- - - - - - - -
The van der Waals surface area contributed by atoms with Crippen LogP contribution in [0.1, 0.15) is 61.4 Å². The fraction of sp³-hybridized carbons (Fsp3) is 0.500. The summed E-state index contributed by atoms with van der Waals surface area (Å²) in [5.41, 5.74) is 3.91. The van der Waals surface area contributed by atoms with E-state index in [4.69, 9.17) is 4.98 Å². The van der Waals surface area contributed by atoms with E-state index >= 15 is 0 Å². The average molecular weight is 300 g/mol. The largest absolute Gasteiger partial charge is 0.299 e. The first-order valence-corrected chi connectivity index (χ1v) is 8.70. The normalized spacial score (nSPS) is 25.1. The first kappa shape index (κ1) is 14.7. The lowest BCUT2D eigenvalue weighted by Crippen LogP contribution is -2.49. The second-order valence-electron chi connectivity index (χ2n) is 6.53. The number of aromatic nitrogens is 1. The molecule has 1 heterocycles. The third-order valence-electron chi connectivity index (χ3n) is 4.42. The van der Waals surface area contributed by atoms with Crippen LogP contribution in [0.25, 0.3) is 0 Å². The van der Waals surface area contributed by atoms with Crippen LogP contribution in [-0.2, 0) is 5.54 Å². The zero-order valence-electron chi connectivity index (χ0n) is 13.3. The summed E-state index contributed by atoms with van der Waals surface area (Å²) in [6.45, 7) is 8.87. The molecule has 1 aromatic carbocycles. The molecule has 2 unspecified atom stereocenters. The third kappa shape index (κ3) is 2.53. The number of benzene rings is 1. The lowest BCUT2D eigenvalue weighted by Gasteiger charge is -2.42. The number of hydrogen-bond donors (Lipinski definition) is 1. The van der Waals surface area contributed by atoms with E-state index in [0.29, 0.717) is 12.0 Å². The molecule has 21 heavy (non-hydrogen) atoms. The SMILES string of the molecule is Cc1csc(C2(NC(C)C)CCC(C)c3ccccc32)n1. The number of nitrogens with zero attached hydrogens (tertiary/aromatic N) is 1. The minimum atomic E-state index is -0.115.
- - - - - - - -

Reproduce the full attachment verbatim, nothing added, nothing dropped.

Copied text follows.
The van der Waals surface area contributed by atoms with Crippen LogP contribution in [0.1, 0.15) is 61.4 Å². The fraction of sp³-hybridized carbons (Fsp3) is 0.500. The summed E-state index contributed by atoms with van der Waals surface area (Å²) in [5.41, 5.74) is 3.91. The van der Waals surface area contributed by atoms with E-state index in [4.69, 9.17) is 4.98 Å². The van der Waals surface area contributed by atoms with E-state index >= 15 is 0 Å². The average molecular weight is 300 g/mol. The largest absolute Gasteiger partial charge is 0.299 e. The first-order valence-corrected chi connectivity index (χ1v) is 8.70. The normalized spacial score (nSPS) is 25.1. The first kappa shape index (κ1) is 14.7. The lowest BCUT2D eigenvalue weighted by Crippen LogP contribution is -2.49. The second-order valence-electron chi connectivity index (χ2n) is 6.53. The number of aromatic nitrogens is 1. The molecule has 1 heterocycles. The third-order valence-electron chi connectivity index (χ3n) is 4.42. The van der Waals surface area contributed by atoms with Crippen LogP contribution in [0.25, 0.3) is 0 Å². The van der Waals surface area contributed by atoms with Crippen LogP contribution in [-0.2, 0) is 5.54 Å². The zero-order valence-electron chi connectivity index (χ0n) is 13.3. The summed E-state index contributed by atoms with van der Waals surface area (Å²) in [6.45, 7) is 8.87. The molecule has 1 aromatic carbocycles. The molecule has 2 unspecified atom stereocenters. The third kappa shape index (κ3) is 2.53. The number of benzene rings is 1. The lowest BCUT2D eigenvalue weighted by Gasteiger charge is -2.42. The number of hydrogen-bond donors (Lipinski definition) is 1. The van der Waals surface area contributed by atoms with E-state index in [0.29, 0.717) is 12.0 Å². The molecule has 21 heavy (non-hydrogen) atoms. The SMILES string of the molecule is Cc1csc(C2(NC(C)C)CCC(C)c3ccccc32)n1. The number of nitrogens with zero attached hydrogens (tertiary/aromatic N) is 1. The minimum atomic E-state index is -0.115.